I grabbed a fistful of beanbags off my desk. “What is the actual name of the North Star?”
“Polaris!” said Jeff.
“Correct!” I threw a beanbag to him. Before he even caught it, I fired off the next question. “What are the three basic kinds of rocks?”
“Igneous, sedentary, and metamorphic!” yelled Larry. He was excitable, to say the least.
“So close!” I said.
“Igneous, sedimentary, and metamorphic,” said Abby with a sneer. Pain in the ass, that one. But smart as a whip.
“Yes!” I threw her a beanbag. “What wave do you feel first during an earthquake?”
“The P-wave,” Abby said.
“You again?” I threw her a beanbag. “What’s the speed of light?”
“Three times ten to—” Abby began.
“C!” yelled Regina from the back. She rarely spoke up. Good to see her coming out of her shell.
“Sneaky, but correct!” I chucked her a beanbag.
“I was answering first!” Abby complained.
“But she finished her answer first,” I said. “What’s the nearest star to Earth?”
“Alpha Centauri!” Abby said quickly.
“Wrong!” I said.
“No, I’m not!”
“Yes, you are. Anyone else?”
“Oh!” Larry said. “It’s the sun!”
“Right!” I said. “Larry gets the beanbag! Careful with your assumptions, Abby.”
She folded her arms in a huff.
“Who can tell me the radius of Earth?”
Trang raised his hand. “Three thousand, nine hundre—”
“Trang!” Abby said. “The answer is Trang.”
Trang froze in confusion.
“What?” I asked.
Abby preened. “You asked who could tell you the radius of Earth. Trang can tell you. I answered correctly.”
Outsmarted by a thirteen-year-old. Wasn’t the first time. I dropped a beanbag on her desk just as the bell rang.
The kids leapt from their chairs and collected their books and backpacks. Abby, flush with victory, took a little more time than the others.
“Remember to cash in your beanbags at the end of the week for toys and other prizes!” I said to their retreating backs.
Soon, the classroom was empty, and only the echoing sounds of children in the hallway suggested any evidence of life. I collected their homework assignments from my desk and slipped them into my valise. Sixth period was over.
Time to hit the teachers’ lounge for a cup of coffee. Maybe I’d correct some papers before I headed home. Anything to avoid the parking lot. A fleet of helicopter moms would be descending on the school to pick up their children. And if one of them saw me, they always had some complaint or suggestion. I can’t fault someone for loving their kids, and God knows we could do with more parents being engaged in their kids’ educations, but there’s a limit.
“Ryland Grace?” said a woman’s voice.
I looked up with a start. I hadn’t heard her come in.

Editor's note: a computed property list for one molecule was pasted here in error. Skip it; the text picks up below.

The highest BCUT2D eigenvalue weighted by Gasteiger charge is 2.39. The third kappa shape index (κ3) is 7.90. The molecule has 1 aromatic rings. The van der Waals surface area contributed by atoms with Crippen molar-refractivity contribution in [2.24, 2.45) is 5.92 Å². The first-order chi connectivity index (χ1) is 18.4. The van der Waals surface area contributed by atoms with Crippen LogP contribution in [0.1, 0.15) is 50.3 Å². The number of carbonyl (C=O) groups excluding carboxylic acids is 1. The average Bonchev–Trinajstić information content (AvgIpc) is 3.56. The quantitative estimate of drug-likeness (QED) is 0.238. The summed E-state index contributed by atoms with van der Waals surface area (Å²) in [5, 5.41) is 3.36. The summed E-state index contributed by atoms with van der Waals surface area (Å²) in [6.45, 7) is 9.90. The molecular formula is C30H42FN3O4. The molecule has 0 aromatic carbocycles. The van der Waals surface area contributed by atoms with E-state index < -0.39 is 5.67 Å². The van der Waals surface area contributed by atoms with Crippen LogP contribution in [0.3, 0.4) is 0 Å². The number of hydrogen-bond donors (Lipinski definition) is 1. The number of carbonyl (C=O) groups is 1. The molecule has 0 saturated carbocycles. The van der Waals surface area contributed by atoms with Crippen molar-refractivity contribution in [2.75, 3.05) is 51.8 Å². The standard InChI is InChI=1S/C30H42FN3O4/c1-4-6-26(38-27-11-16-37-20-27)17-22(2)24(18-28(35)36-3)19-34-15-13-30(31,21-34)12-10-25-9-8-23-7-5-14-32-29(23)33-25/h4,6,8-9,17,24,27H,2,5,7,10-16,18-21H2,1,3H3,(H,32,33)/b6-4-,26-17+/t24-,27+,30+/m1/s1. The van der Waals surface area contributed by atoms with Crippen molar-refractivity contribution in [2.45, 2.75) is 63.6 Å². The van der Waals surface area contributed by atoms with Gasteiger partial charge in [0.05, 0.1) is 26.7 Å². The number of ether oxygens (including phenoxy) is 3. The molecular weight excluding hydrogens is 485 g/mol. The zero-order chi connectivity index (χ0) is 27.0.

She looked to be in her mid-forties, wearing a well-tailored business suit. She carried a briefcase.
“Uh, yeah,” I said. “Can I help you with something?”
“I think you can,” she said. She had a slight accent. Something European—I couldn’t quite put my finger on it. “My name is Eva Stratt. I’m with the Petrova Taskforce.”
“The Petrova Taskforce. It’s an international body set up to deal with the Petrova-line situation. I’ve been tasked with finding a solution. They’ve given me a certain amount of authority to get things done.”
“They? Who’s they?”
“Every member nation of the UN.”
“Wait, what? How did—”
“Unanimous secret vote. It’s complicated. I’d like to talk to you about a scientific paper you wrote.”
“Secret vote? Never mind.” I shook my head. “My paper-writing days are over. Academia didn’t work well for me.”
“You’re a teacher. You’re still in academia.”
“Well, yeah,” I said. “But I mean, you know, academia. With scientists and peer review and—”
“And assholes who get you kicked out of your university?” She raised an eyebrow. “And who got all your funding cut off and ensured you never got published again?”
She pulled a binder out of her briefcase.
She opened it and read the first page. “ ‘An Analysis of Water-Based Assumptions and Recalibration of Expectations for Evolutionary Models.’ ” She looked up at me. “You wrote this paper, yes?”
“I’m sorry, how did you get—”
“A dull title, but very exciting content, I have to say.”
I set my valise on my desk. “Look, I was in a bad place when I wrote that, okay? I’d had enough of the research world and that was sort of a ‘kiss-my-butt’ goodbye. I’m much happier now as a teacher.”
She flipped a few pages. “You spent years combating the assumption that life requires liquid water. You have an entire section here called ‘The Goldilocks Zone Is for Idiots.’ You call out dozens of eminent scientists by name and berate them for believing a temperature range is a requirement.”
“Your doctorate is in molecular biology, correct? Don’t most scientists agree that liquid water is necessary for life to evolve?”
“They’re wrong!” I crossed my arms. “There’s nothing magical about hydrogen and oxygen! They’re required for Earth life, sure. But another planet could have completely different conditions. All life needs is a chemical reaction that results in copies of the original catalyst. And you don’t need water for that!”
I closed my eyes, took a deep breath, and let it out. “Anyway, I got mad, and I wrote that paper. Then I got a teaching credential, a new career, and started actually enjoying my life. So I’m glad no one believed me. I’m better off.”
“I believe you,” she said.
“Thanks,” I said. “But I have papers to grade. Can you tell me why you’re here?”